Economic Evaluation

An economic evaluation assesses the consequences (in terms of costs) and effects (outcomes) associated with interventions.  We undertake a wide variety of economic evaluations working for and with a wide variety of partners.  These economic evaluations are performed as part of empirical studies such as randomised controlled trials and also as modelling exercises. 

These applied studies also serve as test beds for the development of methodological research.  This research includes the development and application of preference elicitation methods and costing methodology as well as methods to combine costs and benefits within an economic evaluation framework.

We work in close collaboration with the NIHR Research Design Service North East and the Newcastle Clinical Trials Unit.  We also work with groups and organisations from a wide variety of sectors both nationally and internationally and have an increasing portfolio of work on the methods and application of economic evaluation and preference elicitation methods.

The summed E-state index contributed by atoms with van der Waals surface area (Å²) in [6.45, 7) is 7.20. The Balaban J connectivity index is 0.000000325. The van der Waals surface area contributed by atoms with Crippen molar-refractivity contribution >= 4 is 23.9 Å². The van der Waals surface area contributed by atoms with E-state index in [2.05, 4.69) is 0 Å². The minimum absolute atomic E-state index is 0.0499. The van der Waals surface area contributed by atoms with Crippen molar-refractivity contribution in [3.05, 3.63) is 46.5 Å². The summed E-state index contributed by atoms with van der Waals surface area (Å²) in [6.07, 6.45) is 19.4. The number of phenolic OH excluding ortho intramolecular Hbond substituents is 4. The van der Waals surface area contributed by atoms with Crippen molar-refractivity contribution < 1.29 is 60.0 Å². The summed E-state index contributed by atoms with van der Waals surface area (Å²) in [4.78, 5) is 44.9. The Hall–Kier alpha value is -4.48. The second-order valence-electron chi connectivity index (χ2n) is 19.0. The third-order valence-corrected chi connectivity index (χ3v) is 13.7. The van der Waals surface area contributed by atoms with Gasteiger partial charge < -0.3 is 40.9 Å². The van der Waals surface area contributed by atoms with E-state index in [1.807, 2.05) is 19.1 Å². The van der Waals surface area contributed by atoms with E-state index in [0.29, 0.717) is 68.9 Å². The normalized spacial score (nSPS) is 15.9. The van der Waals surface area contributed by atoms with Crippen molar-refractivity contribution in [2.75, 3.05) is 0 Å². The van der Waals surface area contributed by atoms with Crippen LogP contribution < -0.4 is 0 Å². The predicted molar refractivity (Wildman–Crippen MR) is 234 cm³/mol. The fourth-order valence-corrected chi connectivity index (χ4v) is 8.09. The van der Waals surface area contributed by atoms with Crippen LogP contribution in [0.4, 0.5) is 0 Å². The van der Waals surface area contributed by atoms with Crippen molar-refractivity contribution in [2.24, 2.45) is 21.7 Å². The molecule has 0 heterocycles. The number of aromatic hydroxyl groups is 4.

The type of Preference elicitation methods we routinely use and seek to develop include: standard gamble, time-trade off, patient generated index, contingent valuation techniques, discrete choice experiments, and Q methodology. A feature running through much of the work conducted in is the development of methods to assess the patient and public preferences for both the organisation and outcomes of care. This includes methods to explore the preference of practitioners and decision-makers to help understand their motivations and to design incentives. This complements the work undertaken by the Decision Making and Organisation of Care group within the Institute of Health & Society.  

Ongoing Projects

Economic evaluations within Randomised Controlled Trials

Evidence Synthesis

Economics Modelling


Preference Elicitation